• 1/4 cup lemon juice
  • 1/8 cup vinegar
  • salt and pepper

Instructions

  1. Put potatoes and the three eggs in pot and cover with cold water. Bring to a boil, turn the heat down, cover loosely, and simmer until potatoes are easily pierced with a fork (15 minutes or so) 

  2. Drain the potatoes. Fish out the eggs, peel, and chop them.

  3. When they are cool enough to handle, cut them into bite-sized pieces and mix them up with the olive oil. 

  4. Add the chopped eggs, celery, onion, and parsley. 

  5. Mix together the dressing ingredients and add to potatoes. Salt and pepper to taste. Refrigerate and serve cold.  

Smoked chicken thighs with sugar rub

Ingredients

  • 1.5 cups brown sugar
  • .5 cups white sugar
  • 2 Tbsp chili powder
  • 2 Tbsp garlic powder
  • 2 tsp chili pepper flakes
  • salt and pepper
  • 20 chicken thighs

Instructions

  1. Mix dry ingredients together. Rub all over chicken and let marinate until the sugar melts a bit. 

  2. Light the fire, and let it burn down to coals. Shove the coals over to one side and lay the chicken on the grill. Lower the lid and let the chicken smoke for an hour or two until they are fully cooked. 

 

Grilled clams or mussels in wine sauce

Ingredients

  • 1 white or red onion
  • 2 Tbsp olive oil
  • 1/2 tsp red pepper flakes
  • live clams or mussels
  • salt and pepper
  • 3 cups white wine
  • 2 sticks butter
  • 1/2 cup lemon juice

Instructions

  1. Prepare sauce: Coarsely chop the onion and sautee it in the olive oil with the red pepper flakes. Add salt and pepper.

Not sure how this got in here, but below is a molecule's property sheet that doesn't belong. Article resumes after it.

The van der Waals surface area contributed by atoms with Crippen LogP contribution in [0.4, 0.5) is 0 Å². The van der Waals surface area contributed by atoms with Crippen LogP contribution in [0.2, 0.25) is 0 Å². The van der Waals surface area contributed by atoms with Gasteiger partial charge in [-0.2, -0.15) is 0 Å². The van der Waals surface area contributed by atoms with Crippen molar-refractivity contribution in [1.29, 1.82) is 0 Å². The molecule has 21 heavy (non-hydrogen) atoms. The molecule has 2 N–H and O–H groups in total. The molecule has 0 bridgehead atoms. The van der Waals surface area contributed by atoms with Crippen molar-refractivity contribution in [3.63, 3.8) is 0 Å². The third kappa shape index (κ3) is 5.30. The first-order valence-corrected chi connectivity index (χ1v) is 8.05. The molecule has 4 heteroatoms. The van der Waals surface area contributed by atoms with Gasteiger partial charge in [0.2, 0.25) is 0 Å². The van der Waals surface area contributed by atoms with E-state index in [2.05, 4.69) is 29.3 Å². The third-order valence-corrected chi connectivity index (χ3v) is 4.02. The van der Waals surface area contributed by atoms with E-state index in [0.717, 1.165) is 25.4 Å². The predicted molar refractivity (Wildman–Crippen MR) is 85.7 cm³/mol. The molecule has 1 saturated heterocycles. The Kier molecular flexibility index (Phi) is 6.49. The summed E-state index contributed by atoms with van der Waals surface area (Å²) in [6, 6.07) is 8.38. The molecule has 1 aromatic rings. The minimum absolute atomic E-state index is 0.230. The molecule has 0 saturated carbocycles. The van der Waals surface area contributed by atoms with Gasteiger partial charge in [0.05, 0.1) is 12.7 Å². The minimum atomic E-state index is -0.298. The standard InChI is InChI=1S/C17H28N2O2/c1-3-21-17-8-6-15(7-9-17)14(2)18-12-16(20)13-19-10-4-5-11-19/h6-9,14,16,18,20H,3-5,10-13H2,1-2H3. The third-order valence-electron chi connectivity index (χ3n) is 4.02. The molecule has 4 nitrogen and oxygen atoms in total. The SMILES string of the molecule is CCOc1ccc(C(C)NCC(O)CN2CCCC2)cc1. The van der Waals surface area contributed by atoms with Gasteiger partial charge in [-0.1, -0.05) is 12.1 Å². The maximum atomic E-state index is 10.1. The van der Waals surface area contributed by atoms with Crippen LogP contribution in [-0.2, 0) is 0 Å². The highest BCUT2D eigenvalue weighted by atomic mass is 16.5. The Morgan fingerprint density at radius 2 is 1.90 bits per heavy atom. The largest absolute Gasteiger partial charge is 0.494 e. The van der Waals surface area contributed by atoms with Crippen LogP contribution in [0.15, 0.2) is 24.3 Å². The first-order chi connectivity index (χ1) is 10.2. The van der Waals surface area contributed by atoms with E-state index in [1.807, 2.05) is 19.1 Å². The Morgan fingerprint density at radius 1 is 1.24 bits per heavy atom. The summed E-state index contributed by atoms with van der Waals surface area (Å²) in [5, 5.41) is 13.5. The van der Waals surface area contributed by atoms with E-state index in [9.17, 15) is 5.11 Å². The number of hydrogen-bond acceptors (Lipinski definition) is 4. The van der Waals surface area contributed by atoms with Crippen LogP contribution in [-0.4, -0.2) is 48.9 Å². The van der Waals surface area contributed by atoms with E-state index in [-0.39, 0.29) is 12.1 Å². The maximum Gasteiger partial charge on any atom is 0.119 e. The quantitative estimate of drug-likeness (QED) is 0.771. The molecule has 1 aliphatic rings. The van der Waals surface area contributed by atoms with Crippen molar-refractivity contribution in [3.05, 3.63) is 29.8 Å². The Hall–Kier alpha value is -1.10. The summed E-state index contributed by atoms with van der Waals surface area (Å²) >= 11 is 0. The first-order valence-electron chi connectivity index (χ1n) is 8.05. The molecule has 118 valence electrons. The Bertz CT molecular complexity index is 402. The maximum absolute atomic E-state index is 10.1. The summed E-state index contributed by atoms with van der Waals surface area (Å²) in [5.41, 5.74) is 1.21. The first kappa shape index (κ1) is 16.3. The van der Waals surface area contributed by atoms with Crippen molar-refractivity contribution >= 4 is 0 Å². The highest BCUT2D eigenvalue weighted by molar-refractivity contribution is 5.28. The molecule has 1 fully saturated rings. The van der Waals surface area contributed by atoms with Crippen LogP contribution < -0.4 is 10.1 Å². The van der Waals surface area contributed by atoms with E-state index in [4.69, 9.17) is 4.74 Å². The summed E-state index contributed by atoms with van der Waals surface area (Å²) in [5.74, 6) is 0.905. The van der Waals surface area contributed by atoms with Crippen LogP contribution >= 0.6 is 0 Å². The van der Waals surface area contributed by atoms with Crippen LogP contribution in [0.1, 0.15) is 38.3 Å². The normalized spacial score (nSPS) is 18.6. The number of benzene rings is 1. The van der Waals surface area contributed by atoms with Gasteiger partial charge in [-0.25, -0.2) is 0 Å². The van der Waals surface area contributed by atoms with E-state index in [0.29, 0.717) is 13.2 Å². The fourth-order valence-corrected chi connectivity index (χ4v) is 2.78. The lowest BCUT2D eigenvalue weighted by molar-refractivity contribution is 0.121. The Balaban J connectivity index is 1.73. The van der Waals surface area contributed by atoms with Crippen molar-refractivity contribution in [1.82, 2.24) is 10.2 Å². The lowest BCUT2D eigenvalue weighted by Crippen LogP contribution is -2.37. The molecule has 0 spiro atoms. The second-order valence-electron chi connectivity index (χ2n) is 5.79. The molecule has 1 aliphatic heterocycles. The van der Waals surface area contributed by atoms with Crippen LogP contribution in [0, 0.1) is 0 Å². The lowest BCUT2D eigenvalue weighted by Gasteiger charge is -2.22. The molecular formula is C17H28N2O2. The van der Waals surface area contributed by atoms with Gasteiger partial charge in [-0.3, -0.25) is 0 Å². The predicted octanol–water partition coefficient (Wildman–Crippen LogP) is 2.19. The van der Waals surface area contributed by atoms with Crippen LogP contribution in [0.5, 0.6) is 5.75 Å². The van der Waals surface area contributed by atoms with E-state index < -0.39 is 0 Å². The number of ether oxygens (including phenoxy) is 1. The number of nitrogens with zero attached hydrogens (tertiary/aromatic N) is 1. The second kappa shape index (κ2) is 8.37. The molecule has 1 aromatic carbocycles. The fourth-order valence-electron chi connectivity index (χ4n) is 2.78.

2. Add two sticks of butter and let them melt. Add the wine and lemon juice. 

  3. Light the fire and let it burn to coals. While it's burning down, sort and clean the shellfish, discarding any damaged or dead ones. (If they're open, tap them. If they don't close, they're dead. If they're closed, they're fine.)

  4. Lay shellfish on grill until they pop open. The hotter the fire, the shorter the time it will take - five minutes or more. 

  5. Add shellfish to sauce and stir to mix. 

Summer book swap redux!

Last year, I had a pretty good idea that we followed through on in an okayish manner. The idea was to swap book recommendations with my kids over the summer: I’d give them a good book I think they’d enjoy, and they give me a book they like and that they think I’d enjoy. I said:

I like this approach for several reasons. They will read at least some good books, of course; but also, I’ll know more about what captivates them, and we’ll have more to talk about together. They’ll know I care about what interests them. And we’ll be doing something as part of a relationship, rather than just because I’m in power and I can make them do what I want.